Haywire (2012)

Haywire (2012)
Haywire (2012) DVD / Blu-ray

By: Bill Arceneaux (A Toast)
How many beers do you recommend for this movie?
1 Beer! A Toast! Great Movie!2 Beers! Good Movie!3 Beers! Okay Movie!4 Beers! Mediocre Movie!5 Beers! Awful Movie!6-Pack! Bad movie! Do not be Sober!

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Remember that Howie Long movie called Firestorm? How about Paparazzi, the Mel Gibson-produced Cole Hauser film?  Both movies (known as vehicles) were meant to build the leading men as action stars, ready to give the public heroes to cheer for. What they ended up doing, however, was provide awfully formulaic schlock that critics and audiences found uninteresting (a real shame for a guy like Cole). The red carpets and press conferences for the films were so optimistic…

Should’ve been called Misfire

For a new action star to be a success all the right elements have to be in play for their debut; an athletic and/or charismatic leading star, a decent story, a competent director and awesome action. Luckily for former MMA fighter Gina Carano, Haywire has all of this. Gina plays Mallory Kane; an ex Marine turned private contractor and all around badass. She specializes in dirty work and it’s her job to clean up the trash. Two missions into the movie and Mallory finds herself double crossed and on the run, with revenge on her mind. Typical spy plot? Yes. Typical execution? No.

A Toast

When you think action movie, Steven Soderbergh doesn’t really come to mind. His movies are usually slow moving, bold and clinical. But, not surprisingly, his style works really well for this story. For example, the fight scenes are without music. While some might think that a suspenseful score is required, doing it this way makes us focus much more on the brutal fight choreography. When the music is used, it evokes the feel of a 60’s or 70’s spy thriller, possibly one starring Bruce Lee.

He can do no wrong here.

I think that if another director had done this it would be very generic and boring. The story alone is pretty familiar, but the style gives it new life. Had some hack filmmaker given this a shot, it would feature music from Linkin Park, a former model as the lead, and faster fight scenes that are over the top and predictable. Nothing bold, and with no chances taken. This style is most effective in highlighting the positives of its new leading lady. Gina Carano is at her best when she is pummeling people with her bare fists. Watching her kick Michael Fassbender through glass is both forceful and worthy of the ticket price alone. She can run, she can fight, and she’s sexy – a great combo.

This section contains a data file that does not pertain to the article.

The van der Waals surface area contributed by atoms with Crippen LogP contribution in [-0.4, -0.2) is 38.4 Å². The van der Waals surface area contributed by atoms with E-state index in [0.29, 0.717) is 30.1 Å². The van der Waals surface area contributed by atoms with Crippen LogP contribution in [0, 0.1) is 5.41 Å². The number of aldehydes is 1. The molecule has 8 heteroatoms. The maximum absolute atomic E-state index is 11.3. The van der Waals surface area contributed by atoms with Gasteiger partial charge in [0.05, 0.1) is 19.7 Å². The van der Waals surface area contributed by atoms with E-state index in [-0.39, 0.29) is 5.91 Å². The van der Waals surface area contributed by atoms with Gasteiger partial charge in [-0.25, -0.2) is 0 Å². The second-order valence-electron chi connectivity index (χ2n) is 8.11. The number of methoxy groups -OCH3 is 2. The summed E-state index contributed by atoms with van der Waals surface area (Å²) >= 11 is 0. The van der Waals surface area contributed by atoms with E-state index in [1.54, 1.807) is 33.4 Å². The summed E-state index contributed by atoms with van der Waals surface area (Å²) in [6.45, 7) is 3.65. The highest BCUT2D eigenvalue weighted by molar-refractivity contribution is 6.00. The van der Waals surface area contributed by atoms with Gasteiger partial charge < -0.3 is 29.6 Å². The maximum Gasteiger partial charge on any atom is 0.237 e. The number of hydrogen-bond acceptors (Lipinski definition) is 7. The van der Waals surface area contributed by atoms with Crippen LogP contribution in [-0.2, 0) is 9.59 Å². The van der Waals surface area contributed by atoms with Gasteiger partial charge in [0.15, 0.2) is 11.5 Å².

Looks that can, and will kill…

The only negative is her almost robotic line readings. I attribute this more to the character than the actress, as she’s playing a no-nonsense bone breaker. This is where the film’s style helps us out – by exposing us more to Gina’s skills as a fighter than as an “actress”, the movie is really giving her a chance to shine. I just hope that her next films do the same.

Verdict

Heavy on style, but in the case of a familiar story it is very welcome. An all-star cast getting punched and kicked half to death might just be the perfect endorsement for any new leading lady ever.

Bonus Drinking Game

Take a Drink: for every kick Gina executes.

Take a Drink: if you think it’s funny that anybody would dare mess with her.

Take a Drink: if you liked the ending as much as I did.

About Bill Arceneaux

Independent film critic from New Orleans and member of the Southeastern Film Critics Association (SEFCA).

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